So what we have here is two minds; one mind is the rainbow trout (the deluded surface one - if you want to give it a name) and the other (the true mind :-)) is the angler. Of course the angler is not trying to simply land himself – that would be too simple and far too dull – no, the angler is leading himself upstream passing through snags and weirs and all the time meeting other interesting fish (all fish are interesting incidentally – that's an important detail).

The fact that the river is indeed an illusion created by the angler's mind and all of "life's problems" are a creation of the trout's mind doesn't seem to help me much when I'm entangled with someone else's line… especially when they are heading in some other direction - possibly seawards (I suppose that's why you shouldn't attach).

By the way, I still haven't found any Mugwai in my river...

You know, sometimes I think that I would just like a normal life, but then I look at people who I consider to be living "normal" lives and I think no, fuck it, give me the tidal waves, the dollar cars and the lost luggage tags. Lay it on thick, dish out your worst; give me anything but a "normal" life. (So you see? It is my fault – I do put it out there; I like this stuff :-))

view from a window... 11Km upLost luggage tags

While in Brisbane, as I was unloading my tri bike from the back of Toni's car, I happened to spy a luggage tag belonging to someone from Wilsonville AL (wherever that is - Alabama?).

"Look Toni, some dude has lost his luggage tag… I know, I'll take it with me to England and send it to him from London. That will surprise him."

If I can make someone else's life that little bit more surreal and interesting then I will. What I might just do is stick a stamp to the back and it should get there on it's own accord; no envelope required -or pin it to a potatoe.

Japan

I'm actually writing this from an airport in Japan waiting for a flight back to Heathrow. Sean (from the NZ 6-pound trout mission) is kindly picking me up from the airport. Or at least that's what he thinks. However in an attempt to make his life that little bit more surreal and interesting, I am sending him to the wrong terminal. Don't ask ok, suffice to say that it's just as well that I have my tri-bike with me, just in case I have to cycle to Terminal 2.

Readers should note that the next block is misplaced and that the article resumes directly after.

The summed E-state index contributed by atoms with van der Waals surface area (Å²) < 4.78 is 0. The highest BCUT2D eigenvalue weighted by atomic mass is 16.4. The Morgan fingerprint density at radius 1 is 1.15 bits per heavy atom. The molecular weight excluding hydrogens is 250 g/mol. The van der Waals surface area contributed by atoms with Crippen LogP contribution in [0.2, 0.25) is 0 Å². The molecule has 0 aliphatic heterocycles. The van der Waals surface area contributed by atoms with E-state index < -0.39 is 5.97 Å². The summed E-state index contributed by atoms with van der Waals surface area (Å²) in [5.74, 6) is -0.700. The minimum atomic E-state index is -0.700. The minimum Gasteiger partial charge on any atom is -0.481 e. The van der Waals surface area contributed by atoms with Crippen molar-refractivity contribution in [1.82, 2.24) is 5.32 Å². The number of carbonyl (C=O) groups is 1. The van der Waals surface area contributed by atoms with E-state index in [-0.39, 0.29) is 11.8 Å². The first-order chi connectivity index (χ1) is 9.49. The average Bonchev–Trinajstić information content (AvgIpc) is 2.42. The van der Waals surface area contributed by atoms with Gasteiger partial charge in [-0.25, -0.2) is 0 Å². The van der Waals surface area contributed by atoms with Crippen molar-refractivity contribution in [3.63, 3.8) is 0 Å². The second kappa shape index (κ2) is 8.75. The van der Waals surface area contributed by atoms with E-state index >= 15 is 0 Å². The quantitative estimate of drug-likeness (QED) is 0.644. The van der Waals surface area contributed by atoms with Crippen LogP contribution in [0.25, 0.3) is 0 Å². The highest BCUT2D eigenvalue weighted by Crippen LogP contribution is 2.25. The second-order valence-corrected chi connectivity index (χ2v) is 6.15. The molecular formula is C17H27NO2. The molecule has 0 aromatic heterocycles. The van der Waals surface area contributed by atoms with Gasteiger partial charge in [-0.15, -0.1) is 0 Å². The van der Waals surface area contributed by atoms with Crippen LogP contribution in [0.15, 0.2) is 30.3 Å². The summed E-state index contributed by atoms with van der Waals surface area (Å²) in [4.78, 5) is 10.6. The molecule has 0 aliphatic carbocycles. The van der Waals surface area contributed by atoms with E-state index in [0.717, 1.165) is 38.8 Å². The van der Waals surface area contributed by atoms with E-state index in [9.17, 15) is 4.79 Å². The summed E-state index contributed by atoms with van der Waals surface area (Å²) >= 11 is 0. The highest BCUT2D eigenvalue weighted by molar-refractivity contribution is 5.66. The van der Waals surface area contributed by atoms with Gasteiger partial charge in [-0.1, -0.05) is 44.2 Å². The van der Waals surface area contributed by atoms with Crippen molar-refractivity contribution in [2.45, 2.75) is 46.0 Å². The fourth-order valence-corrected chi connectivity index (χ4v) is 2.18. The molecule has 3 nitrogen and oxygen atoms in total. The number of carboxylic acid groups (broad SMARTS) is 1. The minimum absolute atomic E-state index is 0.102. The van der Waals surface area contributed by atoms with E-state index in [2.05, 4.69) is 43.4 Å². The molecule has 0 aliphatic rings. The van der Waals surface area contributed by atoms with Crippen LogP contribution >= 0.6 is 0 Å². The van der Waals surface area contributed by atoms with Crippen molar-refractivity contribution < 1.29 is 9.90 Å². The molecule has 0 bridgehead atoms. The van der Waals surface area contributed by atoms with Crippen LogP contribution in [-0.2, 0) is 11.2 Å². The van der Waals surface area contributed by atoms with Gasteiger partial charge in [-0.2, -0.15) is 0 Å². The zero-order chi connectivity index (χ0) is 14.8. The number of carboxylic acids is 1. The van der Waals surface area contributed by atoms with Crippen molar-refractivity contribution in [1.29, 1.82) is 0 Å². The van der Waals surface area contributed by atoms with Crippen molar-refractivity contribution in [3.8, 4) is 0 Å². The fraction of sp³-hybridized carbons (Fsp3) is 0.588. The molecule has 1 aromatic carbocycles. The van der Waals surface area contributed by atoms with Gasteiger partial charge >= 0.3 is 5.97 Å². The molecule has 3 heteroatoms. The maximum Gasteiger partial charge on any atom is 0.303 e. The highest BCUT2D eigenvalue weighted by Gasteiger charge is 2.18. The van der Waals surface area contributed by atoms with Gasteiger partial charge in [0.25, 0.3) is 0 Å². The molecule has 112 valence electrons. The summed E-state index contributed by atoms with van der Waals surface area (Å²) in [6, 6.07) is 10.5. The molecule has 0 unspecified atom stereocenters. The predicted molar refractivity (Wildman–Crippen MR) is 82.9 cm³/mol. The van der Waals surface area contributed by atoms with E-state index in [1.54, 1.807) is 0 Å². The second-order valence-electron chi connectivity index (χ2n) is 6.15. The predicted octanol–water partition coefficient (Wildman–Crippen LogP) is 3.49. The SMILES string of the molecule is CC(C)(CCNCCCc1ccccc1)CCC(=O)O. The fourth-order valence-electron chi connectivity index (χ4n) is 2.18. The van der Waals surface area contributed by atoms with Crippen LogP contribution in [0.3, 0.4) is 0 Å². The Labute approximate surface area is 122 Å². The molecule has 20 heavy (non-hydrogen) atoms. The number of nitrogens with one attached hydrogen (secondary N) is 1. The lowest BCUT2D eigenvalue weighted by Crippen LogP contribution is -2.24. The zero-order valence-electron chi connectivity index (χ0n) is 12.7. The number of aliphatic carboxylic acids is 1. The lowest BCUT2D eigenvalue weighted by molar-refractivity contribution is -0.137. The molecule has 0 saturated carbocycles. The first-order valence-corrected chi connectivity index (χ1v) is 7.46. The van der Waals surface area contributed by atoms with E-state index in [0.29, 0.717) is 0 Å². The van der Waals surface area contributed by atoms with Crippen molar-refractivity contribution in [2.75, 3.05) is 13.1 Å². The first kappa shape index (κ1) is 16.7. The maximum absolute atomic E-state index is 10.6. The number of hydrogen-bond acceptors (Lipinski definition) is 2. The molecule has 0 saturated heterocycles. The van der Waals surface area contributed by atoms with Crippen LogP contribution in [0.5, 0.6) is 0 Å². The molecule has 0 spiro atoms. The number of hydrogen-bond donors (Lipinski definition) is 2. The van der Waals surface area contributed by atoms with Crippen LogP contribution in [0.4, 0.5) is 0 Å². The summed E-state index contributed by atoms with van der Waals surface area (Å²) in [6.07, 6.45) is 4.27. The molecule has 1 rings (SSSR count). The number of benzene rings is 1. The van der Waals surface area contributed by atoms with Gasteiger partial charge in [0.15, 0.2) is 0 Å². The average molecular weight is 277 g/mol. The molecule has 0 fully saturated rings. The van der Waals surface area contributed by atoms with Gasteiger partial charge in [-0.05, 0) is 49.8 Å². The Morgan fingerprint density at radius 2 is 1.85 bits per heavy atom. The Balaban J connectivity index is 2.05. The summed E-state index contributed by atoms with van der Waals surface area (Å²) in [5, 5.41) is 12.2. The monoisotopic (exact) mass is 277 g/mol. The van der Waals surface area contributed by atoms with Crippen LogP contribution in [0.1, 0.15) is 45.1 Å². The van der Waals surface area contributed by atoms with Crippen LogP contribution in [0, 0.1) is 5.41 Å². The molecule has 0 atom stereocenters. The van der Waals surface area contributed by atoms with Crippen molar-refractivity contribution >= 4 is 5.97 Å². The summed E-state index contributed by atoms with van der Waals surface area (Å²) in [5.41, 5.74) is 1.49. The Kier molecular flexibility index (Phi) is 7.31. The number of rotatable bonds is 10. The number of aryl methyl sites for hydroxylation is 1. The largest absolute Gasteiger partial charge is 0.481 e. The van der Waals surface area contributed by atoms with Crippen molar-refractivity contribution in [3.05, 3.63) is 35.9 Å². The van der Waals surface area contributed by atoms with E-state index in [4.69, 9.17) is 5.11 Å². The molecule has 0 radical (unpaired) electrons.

Fishing

For me this forthcoming trout fishing season is a very serious one (whatever that means) - although there is bound to be some saltwater action as well at some point (just for variety and to keep the enthusiasm of The Panel up – I'm going to Denmark next week for example, and according to John, from the Isle of Wight, it would help if I had a fetish for rubber - I'll just leave that one hanging I think).

England - a strange place indeed; full of people just like me :-)I haven't had a full season in the UK for three years now and I am really looking forward to it. Saltwater flyfishing is interesting in as much the entire thing completely baffles me. Trout fishing on the other hand, is interesting too- although in this case it's actually because I have a fair idea as to what I am actually doing (mostly). Bit of a contrast there – hope that one doesn't flip upside down.

This week I shall work out where I shall be and when exactly so that you can book flycasting lessons. Right now I am in Coggeshall, Essex and will be here for another 8 days. Better be quick :-)

It's nice to be back incidentally :-)
Cheers
Paul

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damn robots
perfect loop
accessories
who are these people?
it's wet
pilot
Now this is weird
if you can't beat them...
spiritual stuff
where?
turtle
New Zealand
Summer in England
Winter in Thailand
Phallic rocks... really!
 
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The old front page

damn robots
perfect loop
accessories
who are these people?
it's wet
pilot
Now this is weird
if you can't beat them...
spiritual stuff
where?
turtle
New Zealand
Summer in England
Winter in Thailand
Phallic rocks... really!